|Tweeting from the platform|
Today is my turn to post my presentation at the Christian Historians and Social Media panel at the biennial meeting of the Conference on Faith and History, held last weekend in sunny Malibu, California. For an introduction to the session and the series of posts that will appear all week, see Jonathan Den Hartog’s post at Historical Conversations. I also live-tweeted the session from the platform. You can read those tweets @johnfea1 or #cfh2014 –JF
1. How did I begin blogging?
When my first book appeared in 2008, a publicist at the University of Pennsylvania Press suggested that I start a blog to help promote it. I took her up on her suggestion, signed up for a Blogger account, and began blogging at The Way of Improvement Leads Home. Many of my early posts were related to the book or the character of Philip Vickers Fithian (the subject of the book), but as I developed a small (very small) readership I began branching out into other topics. I eventually decided that I would narrow my focus to American history (with an emphasis on early American history and American religious history, my fields of specialization), American religion, and the academic life. As my readers know, I reserve the right to take excursions into politics, Bruce Springsteen, writing sheds, and music. After all, it is my blog.
2. Platform Blogging
The Way of Improvement Leads Home has become an important part of my professional profile. In this sense, I have sought to forge an alternative academic/intellectual life than most academic historians. It has become a platform. Most of my work as a speaker, writer, and teacher, builds off of this platform. There are several series of posts that have become staples at the blog. They are “Sunday Night Odds and Ends,” “So What CAN You Do with a History Major?” “John Fea’s Virtual Office Hours,” and “The Author’s Corner.” Most recently I have been blogging my way through the writing of my forthcoming book on the American Bible Society. I have received book contracts and speaking engagements based on this platform and I have used the blog in my teaching and as part of my outreach to the larger public. This is why I spend anywhere from 1-2 hours a day blogging.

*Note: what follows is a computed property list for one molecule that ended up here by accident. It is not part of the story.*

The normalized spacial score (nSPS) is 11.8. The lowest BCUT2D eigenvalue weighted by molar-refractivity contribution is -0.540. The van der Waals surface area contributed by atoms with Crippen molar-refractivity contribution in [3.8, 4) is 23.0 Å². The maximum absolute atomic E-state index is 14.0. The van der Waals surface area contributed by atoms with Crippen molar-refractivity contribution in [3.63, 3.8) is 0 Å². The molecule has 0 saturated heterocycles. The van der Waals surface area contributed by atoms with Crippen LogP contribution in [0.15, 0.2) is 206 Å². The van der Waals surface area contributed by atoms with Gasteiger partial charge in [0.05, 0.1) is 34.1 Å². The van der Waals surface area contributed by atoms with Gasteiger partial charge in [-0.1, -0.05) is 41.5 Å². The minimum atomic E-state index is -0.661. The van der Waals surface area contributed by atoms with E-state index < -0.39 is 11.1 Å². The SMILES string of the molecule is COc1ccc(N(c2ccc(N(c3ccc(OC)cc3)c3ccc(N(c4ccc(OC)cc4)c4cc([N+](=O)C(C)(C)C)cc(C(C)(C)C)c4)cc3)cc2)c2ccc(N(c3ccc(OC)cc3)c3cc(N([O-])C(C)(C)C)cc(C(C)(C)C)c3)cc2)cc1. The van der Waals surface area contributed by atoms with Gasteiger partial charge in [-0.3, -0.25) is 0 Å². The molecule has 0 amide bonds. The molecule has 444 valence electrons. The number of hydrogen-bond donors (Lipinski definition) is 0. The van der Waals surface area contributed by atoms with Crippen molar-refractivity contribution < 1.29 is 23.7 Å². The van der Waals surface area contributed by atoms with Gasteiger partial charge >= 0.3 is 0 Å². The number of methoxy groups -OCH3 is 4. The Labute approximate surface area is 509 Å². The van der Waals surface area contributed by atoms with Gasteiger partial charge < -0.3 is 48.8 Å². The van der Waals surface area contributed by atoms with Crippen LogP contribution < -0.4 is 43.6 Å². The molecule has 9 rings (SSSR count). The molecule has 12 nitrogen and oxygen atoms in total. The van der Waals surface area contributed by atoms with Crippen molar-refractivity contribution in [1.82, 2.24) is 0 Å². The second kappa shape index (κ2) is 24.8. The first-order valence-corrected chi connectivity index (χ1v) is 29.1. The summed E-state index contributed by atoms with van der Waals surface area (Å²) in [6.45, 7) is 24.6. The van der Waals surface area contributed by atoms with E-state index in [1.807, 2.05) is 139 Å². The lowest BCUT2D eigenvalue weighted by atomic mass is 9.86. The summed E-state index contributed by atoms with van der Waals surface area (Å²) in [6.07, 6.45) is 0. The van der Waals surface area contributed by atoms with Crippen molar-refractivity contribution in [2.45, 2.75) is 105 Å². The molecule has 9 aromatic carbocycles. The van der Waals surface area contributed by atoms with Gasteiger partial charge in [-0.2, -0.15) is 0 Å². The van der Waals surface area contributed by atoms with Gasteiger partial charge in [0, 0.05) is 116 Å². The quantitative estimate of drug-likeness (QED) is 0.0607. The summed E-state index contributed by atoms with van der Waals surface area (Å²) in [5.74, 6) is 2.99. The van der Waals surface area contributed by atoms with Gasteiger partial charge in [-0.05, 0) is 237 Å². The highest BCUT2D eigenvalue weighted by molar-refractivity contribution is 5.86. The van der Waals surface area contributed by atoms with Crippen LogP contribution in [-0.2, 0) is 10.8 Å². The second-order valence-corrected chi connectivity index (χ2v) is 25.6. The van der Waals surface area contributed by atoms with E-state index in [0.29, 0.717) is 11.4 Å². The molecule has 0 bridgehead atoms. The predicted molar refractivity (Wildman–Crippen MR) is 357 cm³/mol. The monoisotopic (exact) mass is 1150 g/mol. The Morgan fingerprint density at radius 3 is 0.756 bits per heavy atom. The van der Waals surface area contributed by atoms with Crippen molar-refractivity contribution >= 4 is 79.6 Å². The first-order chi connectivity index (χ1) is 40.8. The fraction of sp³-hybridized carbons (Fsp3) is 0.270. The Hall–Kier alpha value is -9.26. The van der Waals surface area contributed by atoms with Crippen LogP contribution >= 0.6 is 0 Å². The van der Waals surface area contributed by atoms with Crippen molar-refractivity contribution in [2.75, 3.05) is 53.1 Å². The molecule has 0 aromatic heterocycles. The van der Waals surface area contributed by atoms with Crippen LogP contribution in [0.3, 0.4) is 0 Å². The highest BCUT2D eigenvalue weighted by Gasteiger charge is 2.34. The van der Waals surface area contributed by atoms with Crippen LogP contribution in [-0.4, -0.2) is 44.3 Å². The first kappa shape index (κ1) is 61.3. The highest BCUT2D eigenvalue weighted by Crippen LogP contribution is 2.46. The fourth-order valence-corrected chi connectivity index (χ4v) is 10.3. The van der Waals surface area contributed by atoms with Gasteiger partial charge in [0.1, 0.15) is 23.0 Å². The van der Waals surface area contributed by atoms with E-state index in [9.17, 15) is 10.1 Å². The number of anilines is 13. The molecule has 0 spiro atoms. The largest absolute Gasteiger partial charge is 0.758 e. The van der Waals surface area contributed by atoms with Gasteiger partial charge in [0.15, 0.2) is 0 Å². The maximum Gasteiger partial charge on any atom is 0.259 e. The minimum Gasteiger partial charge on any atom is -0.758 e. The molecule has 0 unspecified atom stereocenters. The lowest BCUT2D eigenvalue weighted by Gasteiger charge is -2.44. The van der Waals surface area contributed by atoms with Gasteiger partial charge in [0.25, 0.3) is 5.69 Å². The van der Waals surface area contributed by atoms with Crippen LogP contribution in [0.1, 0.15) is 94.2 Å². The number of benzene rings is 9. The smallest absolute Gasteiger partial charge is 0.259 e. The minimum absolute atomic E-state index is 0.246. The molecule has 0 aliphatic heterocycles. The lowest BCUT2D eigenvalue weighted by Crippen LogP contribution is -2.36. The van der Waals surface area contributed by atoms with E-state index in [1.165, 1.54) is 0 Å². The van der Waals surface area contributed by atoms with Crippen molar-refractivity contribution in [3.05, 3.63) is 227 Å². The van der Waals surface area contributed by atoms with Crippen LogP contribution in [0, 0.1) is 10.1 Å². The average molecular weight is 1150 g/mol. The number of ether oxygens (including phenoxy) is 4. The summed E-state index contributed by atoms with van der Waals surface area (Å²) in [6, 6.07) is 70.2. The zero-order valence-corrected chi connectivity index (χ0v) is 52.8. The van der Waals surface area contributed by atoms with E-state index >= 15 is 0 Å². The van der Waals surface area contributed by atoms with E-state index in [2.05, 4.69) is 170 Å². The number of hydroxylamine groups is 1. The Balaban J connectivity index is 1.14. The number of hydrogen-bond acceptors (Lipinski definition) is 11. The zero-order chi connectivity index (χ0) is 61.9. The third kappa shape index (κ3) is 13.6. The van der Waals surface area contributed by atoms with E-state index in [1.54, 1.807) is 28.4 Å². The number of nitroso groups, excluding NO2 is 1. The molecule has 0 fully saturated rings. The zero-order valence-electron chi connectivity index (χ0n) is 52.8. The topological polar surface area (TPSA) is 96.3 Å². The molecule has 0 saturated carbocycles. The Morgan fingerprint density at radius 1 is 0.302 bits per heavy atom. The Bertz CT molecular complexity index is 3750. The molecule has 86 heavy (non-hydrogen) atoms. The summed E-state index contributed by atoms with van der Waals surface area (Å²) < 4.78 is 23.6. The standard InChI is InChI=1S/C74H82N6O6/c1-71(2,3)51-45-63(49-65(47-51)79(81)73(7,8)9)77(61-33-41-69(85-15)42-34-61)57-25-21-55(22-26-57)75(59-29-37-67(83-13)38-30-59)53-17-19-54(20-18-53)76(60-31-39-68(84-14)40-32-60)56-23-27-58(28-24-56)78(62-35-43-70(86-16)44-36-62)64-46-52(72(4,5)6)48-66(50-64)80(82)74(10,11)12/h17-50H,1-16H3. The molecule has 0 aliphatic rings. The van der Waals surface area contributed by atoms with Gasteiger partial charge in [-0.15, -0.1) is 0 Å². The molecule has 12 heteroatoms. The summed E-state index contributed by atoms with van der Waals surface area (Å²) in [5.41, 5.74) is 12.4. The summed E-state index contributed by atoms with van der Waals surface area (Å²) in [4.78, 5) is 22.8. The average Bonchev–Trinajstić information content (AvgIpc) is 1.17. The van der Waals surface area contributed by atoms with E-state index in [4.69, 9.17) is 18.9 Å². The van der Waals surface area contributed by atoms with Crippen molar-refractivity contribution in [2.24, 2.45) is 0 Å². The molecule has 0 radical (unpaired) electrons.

3. My Philosophy of Blogging
Everyone blogs differently. My model for blogging is Andrew Sullivan’s The Dish. Though I do not post as regularly as Sullivan (blogging is not my full-time job), I do try to throw up at least 2-3 posts a day. My posts are often links to other articles or blog sites that I find interesting with a sentence or two of my own commentary. Because I post so regularly, I have developed a loyal following. Many of my readers check in every day, so when I have something important to say (or at least what I think is important) in an original contribution I already have a built-in readership.
4. Is Blogging Scholarship?
Not in the traditional sense, because it is not peer reviewed. But I do think that blogging is a form of public scholarship and should be considered as a form of teaching or service when professors go up for tenure and promotion. Having said that, if scholarship is understood in a much wider way–such as the various forms of scholarship promoted by educator Ernest L. Boyer–blogging could very well be considered scholarship. A lot of this depends on the institution. I discussed this last Spring at a session on blogging at the annual meeting of the Organization of American Historians.
I blog out of a passion to reach a larger audience. My readership at The Way of Improvement Leads Home includes academics, graduate students, history buffs, pastors, and Christian laypeople. I think my blog bridges the gap between the study of American history and the church.
You go, John. It is a great Blog.
John Fea says
Thanks, Ruth. And thanks for reading.